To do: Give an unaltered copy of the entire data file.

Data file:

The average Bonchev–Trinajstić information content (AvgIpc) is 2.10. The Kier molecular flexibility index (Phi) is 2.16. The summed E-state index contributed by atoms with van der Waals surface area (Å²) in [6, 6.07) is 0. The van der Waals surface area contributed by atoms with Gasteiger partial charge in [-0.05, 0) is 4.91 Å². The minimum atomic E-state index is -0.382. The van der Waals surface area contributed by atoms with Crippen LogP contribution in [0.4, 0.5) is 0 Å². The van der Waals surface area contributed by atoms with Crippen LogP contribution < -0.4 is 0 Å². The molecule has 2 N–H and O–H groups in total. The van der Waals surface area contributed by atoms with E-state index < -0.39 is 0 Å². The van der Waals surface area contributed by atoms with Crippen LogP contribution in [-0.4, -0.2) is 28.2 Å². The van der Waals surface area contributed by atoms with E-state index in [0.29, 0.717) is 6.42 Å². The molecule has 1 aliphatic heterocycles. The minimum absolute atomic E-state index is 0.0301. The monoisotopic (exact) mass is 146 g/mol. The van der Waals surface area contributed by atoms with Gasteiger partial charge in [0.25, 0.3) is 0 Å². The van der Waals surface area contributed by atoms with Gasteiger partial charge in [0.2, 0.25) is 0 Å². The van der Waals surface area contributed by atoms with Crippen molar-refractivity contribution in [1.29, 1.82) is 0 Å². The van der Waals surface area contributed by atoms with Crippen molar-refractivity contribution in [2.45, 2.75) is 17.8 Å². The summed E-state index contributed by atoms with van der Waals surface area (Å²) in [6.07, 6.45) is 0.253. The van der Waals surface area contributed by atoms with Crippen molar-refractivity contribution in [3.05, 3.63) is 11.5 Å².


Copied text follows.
The average Bonchev–Trinajstić information content (AvgIpc) is 2.10. The Kier molecular flexibility index (Phi) is 2.16. The summed E-state index contributed by atoms with van der Waals surface area (Å²) in [6, 6.07) is 0. The van der Waals surface area contributed by atoms with Gasteiger partial charge in [-0.05, 0) is 4.91 Å². The minimum atomic E-state index is -0.382. The van der Waals surface area contributed by atoms with Crippen LogP contribution in [0.4, 0.5) is 0 Å². The van der Waals surface area contributed by atoms with Crippen LogP contribution < -0.4 is 0 Å². The molecule has 2 N–H and O–H groups in total. The van der Waals surface area contributed by atoms with E-state index < -0.39 is 0 Å². The van der Waals surface area contributed by atoms with Crippen LogP contribution in [-0.4, -0.2) is 28.2 Å². The van der Waals surface area contributed by atoms with E-state index in [0.29, 0.717) is 6.42 Å². The molecule has 1 aliphatic heterocycles. The minimum absolute atomic E-state index is 0.0301. The monoisotopic (exact) mass is 146 g/mol. The van der Waals surface area contributed by atoms with Gasteiger partial charge in [0.25, 0.3) is 0 Å². The van der Waals surface area contributed by atoms with Gasteiger partial charge in [0.2, 0.25) is 0 Å². The van der Waals surface area contributed by atoms with Crippen molar-refractivity contribution in [1.29, 1.82) is 0 Å². The van der Waals surface area contributed by atoms with Crippen molar-refractivity contribution in [2.45, 2.75) is 17.8 Å². The summed E-state index contributed by atoms with van der Waals surface area (Å²) in [6.07, 6.45) is 0.253. The van der Waals surface area contributed by atoms with Crippen molar-refractivity contribution in [3.05, 3.63) is 11.5 Å².